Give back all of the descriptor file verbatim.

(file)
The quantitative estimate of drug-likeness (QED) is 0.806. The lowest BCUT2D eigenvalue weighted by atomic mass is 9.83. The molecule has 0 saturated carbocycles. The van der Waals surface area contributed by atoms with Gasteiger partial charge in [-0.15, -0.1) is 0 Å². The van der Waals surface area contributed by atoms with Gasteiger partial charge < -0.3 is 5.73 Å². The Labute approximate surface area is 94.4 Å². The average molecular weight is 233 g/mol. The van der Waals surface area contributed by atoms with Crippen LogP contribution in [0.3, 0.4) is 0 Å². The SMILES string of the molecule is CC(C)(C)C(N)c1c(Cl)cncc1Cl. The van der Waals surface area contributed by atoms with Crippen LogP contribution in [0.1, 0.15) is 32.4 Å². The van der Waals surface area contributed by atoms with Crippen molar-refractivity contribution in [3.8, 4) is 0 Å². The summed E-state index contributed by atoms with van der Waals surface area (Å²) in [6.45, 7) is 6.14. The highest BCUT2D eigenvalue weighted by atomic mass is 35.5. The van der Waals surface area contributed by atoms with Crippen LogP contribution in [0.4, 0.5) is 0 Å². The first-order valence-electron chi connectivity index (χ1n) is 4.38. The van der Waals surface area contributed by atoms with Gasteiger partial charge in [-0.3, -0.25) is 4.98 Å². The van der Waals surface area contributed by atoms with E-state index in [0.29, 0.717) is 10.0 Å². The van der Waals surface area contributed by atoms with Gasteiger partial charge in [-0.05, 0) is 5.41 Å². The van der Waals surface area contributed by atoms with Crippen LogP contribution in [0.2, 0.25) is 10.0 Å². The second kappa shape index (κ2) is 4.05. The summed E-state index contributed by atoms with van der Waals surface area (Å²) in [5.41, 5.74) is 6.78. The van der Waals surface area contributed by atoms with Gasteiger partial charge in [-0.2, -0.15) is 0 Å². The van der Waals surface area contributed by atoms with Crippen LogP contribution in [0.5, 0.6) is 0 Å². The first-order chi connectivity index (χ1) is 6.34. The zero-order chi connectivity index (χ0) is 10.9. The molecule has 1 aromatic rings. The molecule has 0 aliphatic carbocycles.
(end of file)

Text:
The quantitative estimate of drug-likeness (QED) is 0.806. The lowest BCUT2D eigenvalue weighted by atomic mass is 9.83. The molecule has 0 saturated carbocycles. The van der Waals surface area contributed by atoms with Gasteiger partial charge in [-0.15, -0.1) is 0 Å². The van der Waals surface area contributed by atoms with Gasteiger partial charge < -0.3 is 5.73 Å². The Labute approximate surface area is 94.4 Å². The average molecular weight is 233 g/mol. The van der Waals surface area contributed by atoms with Crippen LogP contribution in [0.3, 0.4) is 0 Å². The SMILES string of the molecule is CC(C)(C)C(N)c1c(Cl)cncc1Cl. The van der Waals surface area contributed by atoms with Crippen LogP contribution in [0.1, 0.15) is 32.4 Å². The van der Waals surface area contributed by atoms with Crippen molar-refractivity contribution in [3.8, 4) is 0 Å². The summed E-state index contributed by atoms with van der Waals surface area (Å²) in [6.45, 7) is 6.14. The highest BCUT2D eigenvalue weighted by atomic mass is 35.5. The van der Waals surface area contributed by atoms with Crippen LogP contribution in [0.4, 0.5) is 0 Å². The first-order valence-electron chi connectivity index (χ1n) is 4.38. The van der Waals surface area contributed by atoms with Gasteiger partial charge in [-0.3, -0.25) is 4.98 Å². The van der Waals surface area contributed by atoms with E-state index in [0.29, 0.717) is 10.0 Å². The van der Waals surface area contributed by atoms with Gasteiger partial charge in [-0.05, 0) is 5.41 Å². The van der Waals surface area contributed by atoms with Crippen LogP contribution in [0.2, 0.25) is 10.0 Å². The second kappa shape index (κ2) is 4.05. The summed E-state index contributed by atoms with van der Waals surface area (Å²) in [5.41, 5.74) is 6.78. The van der Waals surface area contributed by atoms with Gasteiger partial charge in [-0.2, -0.15) is 0 Å². The van der Waals surface area contributed by atoms with Crippen LogP contribution in [0.5, 0.6) is 0 Å². The first-order chi connectivity index (χ1) is 6.34. The zero-order chi connectivity index (χ0) is 10.9. The molecule has 1 aromatic rings. The molecule has 0 aliphatic carbocycles.